​Post-t​raumatic Stress Disorder (PTSD)

Post-traumatic stress disorder or PTSD is a mental health condition that’s triggered by an extremely frightening event and causes intense fear, nervousness, anxiety, shock, anger, helplessness or horror. You may have experienced the event first hand or witnessed somebody else’s experience. Types of experiences that lead to PTSD include sexual or physical assault, mugging, unexpected death of a loved one, an accident, war, or natural disaster. 

Other than victims of a traumatic event or injury, PTSD is also common amongst families of victims, war veterans, police force and emergency rescue personnel. When faced with a traumatic experience, it is natural to feel disturbed for some time. However, if the feelings continue for a long time (extending from weeks to months) and interfere with your ability to live a normal life, it may signal towards PTSD. ​​

Signs and symptoms of PTSD can be grouped into three main categories:

  • Re-experiencing symptoms

    • ​Reliving thoughts and memories of the associated trauma

    • Nightmares

    • Frightening thoughts​

  • Avoidance symptoms

    • ​Feelings of detachment from family and friends

    • Losing interest in everyday activities

    • Difficulty showing emotions

    • Depression

    • Guilt​

  • Hyper-arousal symptoms

    • ​Increased irritability and outbursts of anger

    • Trouble falling asleep or inability to sleep (known as insomnia)

    • Increased blood pressure and heart rate, rapid breathing and nausea.

Symptoms of PTSD usually begin within three months of the event but in some cases, they do not appear until many years later. The severity and duration varies from case to case. Some people recover within a few months, while others suffer much longer. Children can have extreme reactions to trauma, but their symptoms are usually different, including:​

  • Bedwetting (despite having been toilet trained before the trauma)​

  • Forgetting how to or being unable to talk

  • Being unusually clingy with a parent or other adult

Older children and teens display more adult like symptoms. They may sometimes develop disruptive, disrespectful, or destructive behaviours or have feelings of guilt and vengeance.​

If you or a loved one has been through a traumatic event and have been feeling confused or unsettled for many weeks or months after, seek help immediately. You can obtain additional information and expert medical advice from doctors working with the Mind and Brain Service Line at The Aga Khan University Hospital.​

Your time with your doctor may be limited, so make sure to prepare for your visit beforehand. Here are some tips to help get you started.​

Your doctor will diagnose post-traumatic stress disorder based on signs and symptoms and a thorough psychological evaluation. He/she will ask you to describe your symptoms as well as details of the event that led up to them. You may also have a physical exam to check for medical problems such as increased heart rate and blood pressure.​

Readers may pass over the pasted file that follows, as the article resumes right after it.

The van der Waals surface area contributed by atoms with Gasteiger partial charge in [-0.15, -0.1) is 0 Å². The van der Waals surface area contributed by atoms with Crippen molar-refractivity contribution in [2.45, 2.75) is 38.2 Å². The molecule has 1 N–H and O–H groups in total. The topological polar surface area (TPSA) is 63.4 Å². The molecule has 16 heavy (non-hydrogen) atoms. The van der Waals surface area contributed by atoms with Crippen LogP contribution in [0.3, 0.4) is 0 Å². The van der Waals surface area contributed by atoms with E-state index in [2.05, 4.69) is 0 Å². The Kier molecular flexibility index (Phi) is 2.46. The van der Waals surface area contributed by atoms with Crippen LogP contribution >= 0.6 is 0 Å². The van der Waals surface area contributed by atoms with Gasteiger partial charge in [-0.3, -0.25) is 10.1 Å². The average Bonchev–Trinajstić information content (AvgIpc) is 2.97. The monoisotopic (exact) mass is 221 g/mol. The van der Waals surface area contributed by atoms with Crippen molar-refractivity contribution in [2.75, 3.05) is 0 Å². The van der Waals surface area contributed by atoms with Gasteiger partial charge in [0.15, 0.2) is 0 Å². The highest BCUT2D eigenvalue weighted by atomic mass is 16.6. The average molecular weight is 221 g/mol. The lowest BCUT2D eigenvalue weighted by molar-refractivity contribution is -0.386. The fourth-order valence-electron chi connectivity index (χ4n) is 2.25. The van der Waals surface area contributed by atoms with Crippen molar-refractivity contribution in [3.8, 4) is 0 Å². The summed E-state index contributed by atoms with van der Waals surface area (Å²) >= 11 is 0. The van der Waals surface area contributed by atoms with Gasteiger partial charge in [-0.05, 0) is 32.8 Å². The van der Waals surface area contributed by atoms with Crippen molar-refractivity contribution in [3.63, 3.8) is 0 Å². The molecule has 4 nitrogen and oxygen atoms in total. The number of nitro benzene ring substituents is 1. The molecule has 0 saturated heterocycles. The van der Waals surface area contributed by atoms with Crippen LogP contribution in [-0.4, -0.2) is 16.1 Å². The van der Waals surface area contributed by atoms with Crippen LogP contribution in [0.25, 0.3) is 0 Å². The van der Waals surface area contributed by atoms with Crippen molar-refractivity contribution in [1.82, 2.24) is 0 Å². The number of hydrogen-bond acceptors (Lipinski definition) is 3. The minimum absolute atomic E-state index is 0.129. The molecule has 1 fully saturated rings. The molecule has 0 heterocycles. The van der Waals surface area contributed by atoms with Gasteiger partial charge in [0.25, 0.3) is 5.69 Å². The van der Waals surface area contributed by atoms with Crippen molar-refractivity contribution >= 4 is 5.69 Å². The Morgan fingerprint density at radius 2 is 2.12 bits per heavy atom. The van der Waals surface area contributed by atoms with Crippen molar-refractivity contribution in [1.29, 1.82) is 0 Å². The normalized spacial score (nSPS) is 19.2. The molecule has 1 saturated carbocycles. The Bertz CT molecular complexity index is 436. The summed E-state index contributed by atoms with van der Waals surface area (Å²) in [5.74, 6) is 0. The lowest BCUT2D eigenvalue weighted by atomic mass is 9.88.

Treatment options for PTSD include:

  • Psychotherapy: different types of therapy may be beneficial including:

    • ​Cognitive therapy: this will help you recognize negative behavioural patterns and help you to change the way you think. 

    • Exposure therapy: this will help you to cope with frightening and traumatizing feelings. 

    • Eye movement desensitization and reprocessing (EMDR): this is a combination of exposure therapy and a series of guided eye movements that help you process and react to traumatic memories.

  • Medication: your doctor may prescribe anti-depressants or anti-anxiety medication to improve sleep and concentration, and relieve anxiety and stress. 

    With the right kind of treatment and care, you may experience relief from symptoms within a few weeks but sometimes it takes up to a few months or even longer, depending on the nature of the trauma and the effort you put into it. ​

The Aga Khan University Hospital offers various support services to help with managing or recovering from the disease or condition. These include but are not limited to nutrition, physiotherapy, rehabilitation, specialized clinics and some patient support groups. Your doctor or nurse will advise you accordingly.

The Aga Khan University Hospital offers financial assistance to those who are in need and fulfil the eligibility criteria. For further information, you can contact the Patient Welfare Department. You can find the contact number of the Patient Welfare Department in the ‘Important Numbers’ section on the website homepage.​

The financial counselling staff is available during office hours, at the main PBSD (Patient Business Services Department), to answer your financial queries on treatments’ costs and authorize admissions on partial deposit as per hospital policies allow. The financial counsellor in the emergency room is open 24/7. You can find the contact number of the Patient Business Services in the ‘Important Numbers’ section on the website homepage.​

Your doctor and or nurse will give you specific instructions about the prescribed medication. Please ensure that you take or use the prescribed medicine as advised. It can be dangerous to your health if you self-prescribe. Please inform the doctor or nurse beforehand if you have experienced any adverse reactions to any medications in the past. If you experience any symptoms of drug poisoning, overdose or severe reaction please contact the Pharmacy Service at The Aga Khan University Hospital immediately. You can find the contact number of the Pharmacy Services in the ‘Important Numbers’ section on the website homepage.​




The information provided on our website is for educational purposes and not intended to be a substitute for medical advice, diagnosis or treatment. You should always seek the advice of your doctor or other healthcare professional provider.